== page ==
Harper just turned 6 months last August 1st. Gen and I joke that we’ve just been “regularized” as parents. I feel it’s actually half true, as much like in a probationary period in employment, we’ve been learning new things every day.
So what exactly have I learned since?
First, on the matter of empathy, the last six months have been both easier and harder for me in a sense.
Harder, because Harper can’t actually tell us what she wants. It takes a lot of sensing the cues to figure it out. Easier, because you know that what she needs is just how she feels and that it’s not necessarily your fault. That’s a clear headway towards actually thinking about what she needs and not feel any need to excuse myself for my shortcomings.
Of course, providing what she needs takes a bit of sacrifice. One of the most intense times we’ve faced so far was when we had to bring Harper to the emergency room at 2AM. She had caught a bad cold and had a fever of nearly 39 degrees. Fortunately, things turned out fine in the end.
Times like that, we just need to give up some of our own wants and needs a little bit to give her a little more.
The last six months also gave me a chance to think more about how I motivate myself. Considering my 4R framework, I should start with my reason. Plain and simple, my reason is love and that desire to make a good life for Harper. That’s powerful motivation and impossible to disregard.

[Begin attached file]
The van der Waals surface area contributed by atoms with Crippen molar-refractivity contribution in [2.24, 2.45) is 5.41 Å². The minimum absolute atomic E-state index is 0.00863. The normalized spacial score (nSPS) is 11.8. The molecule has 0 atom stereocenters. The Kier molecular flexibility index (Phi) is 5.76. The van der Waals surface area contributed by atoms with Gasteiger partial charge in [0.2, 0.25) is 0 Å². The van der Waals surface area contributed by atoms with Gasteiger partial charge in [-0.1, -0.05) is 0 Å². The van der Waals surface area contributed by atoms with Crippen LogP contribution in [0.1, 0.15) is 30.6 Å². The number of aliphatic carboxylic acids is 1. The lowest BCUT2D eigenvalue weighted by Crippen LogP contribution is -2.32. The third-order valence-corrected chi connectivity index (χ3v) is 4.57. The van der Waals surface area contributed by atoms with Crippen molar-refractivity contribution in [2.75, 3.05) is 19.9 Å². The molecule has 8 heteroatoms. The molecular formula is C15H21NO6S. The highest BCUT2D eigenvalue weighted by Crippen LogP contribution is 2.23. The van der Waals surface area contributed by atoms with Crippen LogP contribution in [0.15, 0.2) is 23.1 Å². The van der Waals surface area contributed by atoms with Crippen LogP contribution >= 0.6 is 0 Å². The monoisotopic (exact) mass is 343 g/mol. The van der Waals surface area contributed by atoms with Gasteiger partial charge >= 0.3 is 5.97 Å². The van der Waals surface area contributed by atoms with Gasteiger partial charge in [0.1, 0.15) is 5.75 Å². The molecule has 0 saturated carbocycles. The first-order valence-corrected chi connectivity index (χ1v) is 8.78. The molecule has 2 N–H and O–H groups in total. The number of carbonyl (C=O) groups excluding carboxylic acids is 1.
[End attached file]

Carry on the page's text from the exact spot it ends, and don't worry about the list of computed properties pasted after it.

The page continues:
Routine hasn’t been a problem. We’re fortunate that Harper has a relatively consistent clock and we rarely (though still occasionally do) get caught by surprise. We’ve been able to build a pretty solid routine around hers, and I actually feel much healthier for it.
As for responsibility, mine lies towards Harper and Gen, though I have to also feel accountable to everyone who loves Harper – her grandparents, her aunts and uncles, and everyone else who has been a part of her life. Funny thing is, Gen and I sometimes even feel accountable to her pediatrician. We always gleam when doctor says she’s doing far well beyond her age. It seems silly thinking about it, but that accountability really does help us to keep trying to do better.
The reward? Limitless. Every laugh and smile I get from her, every milestone she achieves, every time she looks at me with happy eyes – all of it is worth all the hard work.
As with any regularization, we ask the question “Is the job a good fit?” In this case? Definitely! Despite and, in part, due to all the challenges, it’s been a super fun job being a dad. I’m looking forward to everything else there is to learn and experience.